The result of current study has revealed the importance of rabies in the study area. The questionnaire survey on public awareness indicated that 96.4% of the respon-dents had heard about rabies from different sources. This finding was in agreement with the report (99%) from Bahirdar, Ethiopia by Tadesse et al. (2014). However, it was higher when compared with reported proportion (68.7%) in a survey of knowledge, attitudes and practices about animal bite and rabies in general community in India (Ichhupujani et al., 2006). The current study has indicated many fallacies regarding the cause and means and source transmission which were observed. In the current study, 46.8% of respondents knew the correct mode of transmission which is consistent with the finding of Tadesse et al. (2014) who reported that 45% of the respondent answered correctly concerning transmission.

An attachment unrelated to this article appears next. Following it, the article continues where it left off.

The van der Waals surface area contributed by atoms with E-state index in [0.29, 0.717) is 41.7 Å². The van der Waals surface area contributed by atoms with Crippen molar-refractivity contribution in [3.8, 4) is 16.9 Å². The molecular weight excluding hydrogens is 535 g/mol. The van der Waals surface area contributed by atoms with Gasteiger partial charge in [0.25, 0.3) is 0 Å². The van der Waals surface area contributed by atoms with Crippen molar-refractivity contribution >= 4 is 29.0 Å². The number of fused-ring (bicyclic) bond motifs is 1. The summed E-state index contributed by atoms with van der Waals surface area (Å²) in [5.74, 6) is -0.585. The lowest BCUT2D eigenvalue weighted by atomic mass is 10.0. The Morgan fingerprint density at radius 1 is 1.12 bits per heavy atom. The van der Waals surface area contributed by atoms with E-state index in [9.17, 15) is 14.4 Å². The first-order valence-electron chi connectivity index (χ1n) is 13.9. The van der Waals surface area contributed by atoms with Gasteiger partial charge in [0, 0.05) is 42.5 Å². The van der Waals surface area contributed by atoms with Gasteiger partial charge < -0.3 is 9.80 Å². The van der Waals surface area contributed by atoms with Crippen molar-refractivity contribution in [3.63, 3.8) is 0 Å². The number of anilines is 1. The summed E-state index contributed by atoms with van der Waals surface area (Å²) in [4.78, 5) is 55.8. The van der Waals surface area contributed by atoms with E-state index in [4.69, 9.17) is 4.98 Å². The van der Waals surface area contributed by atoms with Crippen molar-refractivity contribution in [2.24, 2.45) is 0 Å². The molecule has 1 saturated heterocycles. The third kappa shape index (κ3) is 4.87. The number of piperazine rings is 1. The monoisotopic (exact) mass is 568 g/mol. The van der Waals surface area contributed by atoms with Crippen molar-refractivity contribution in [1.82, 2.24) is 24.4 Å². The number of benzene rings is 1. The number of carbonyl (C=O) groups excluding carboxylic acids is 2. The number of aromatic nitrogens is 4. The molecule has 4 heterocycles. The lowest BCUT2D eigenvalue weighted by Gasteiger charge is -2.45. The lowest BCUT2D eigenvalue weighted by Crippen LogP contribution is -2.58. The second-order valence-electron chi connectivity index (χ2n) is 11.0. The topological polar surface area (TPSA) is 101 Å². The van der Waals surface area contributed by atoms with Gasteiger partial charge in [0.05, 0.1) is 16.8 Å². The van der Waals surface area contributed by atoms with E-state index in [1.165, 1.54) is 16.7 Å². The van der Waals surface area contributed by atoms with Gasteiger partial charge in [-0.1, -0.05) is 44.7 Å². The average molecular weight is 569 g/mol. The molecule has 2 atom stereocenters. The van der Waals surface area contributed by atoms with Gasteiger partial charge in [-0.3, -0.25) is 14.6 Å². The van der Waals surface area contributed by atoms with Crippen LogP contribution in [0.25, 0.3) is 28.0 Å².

Among the respondent, 49.6% of them had misunder-standing on the cause of rabies. Respondents believe that the disease in dogs is caused by starvation; thirst and the misunderstanding are significantly higher in peri-urban area. This result is lower when compared with the result (39.9%) obtained from study conducted in Bahirdar (Tadesse et al., 2014), Ethiopia. This could be due to the difference in level of community awareness in the study areas. This misunderstanding could probably be explained by the opinion of asymptomatic rabies carrier dogs in which stressors like starvation and thirst might induce development of clinical rabies in these carrier dogs. But the idea of asymptomatic rabies carrier dogs by itself is a controversial issue (Wilde et al., 2009), and the association of stressors to the development of clinical rabies might be an implausible claim. Dogs were mentioned as the most frequent cause of infection for most fatal human rabies cases by 83.4% of the respondent. In addition, rabies in other domestic animals like cattle, sheep, goats and equines were also mentioned as risk for human. These findings were also reported by Eshetu et al. (2002). Domestic dogs have been a reservoir of rabies and a source of rabies infection to humans and other animals (John, 2005; Joo et al., 2011). In many parts of the world, especially in Africa and Asia, 85 to 95% of human rabies cases were being caused by dog bite (Tang et al., 2005; Fitzpatrick et al., 2012).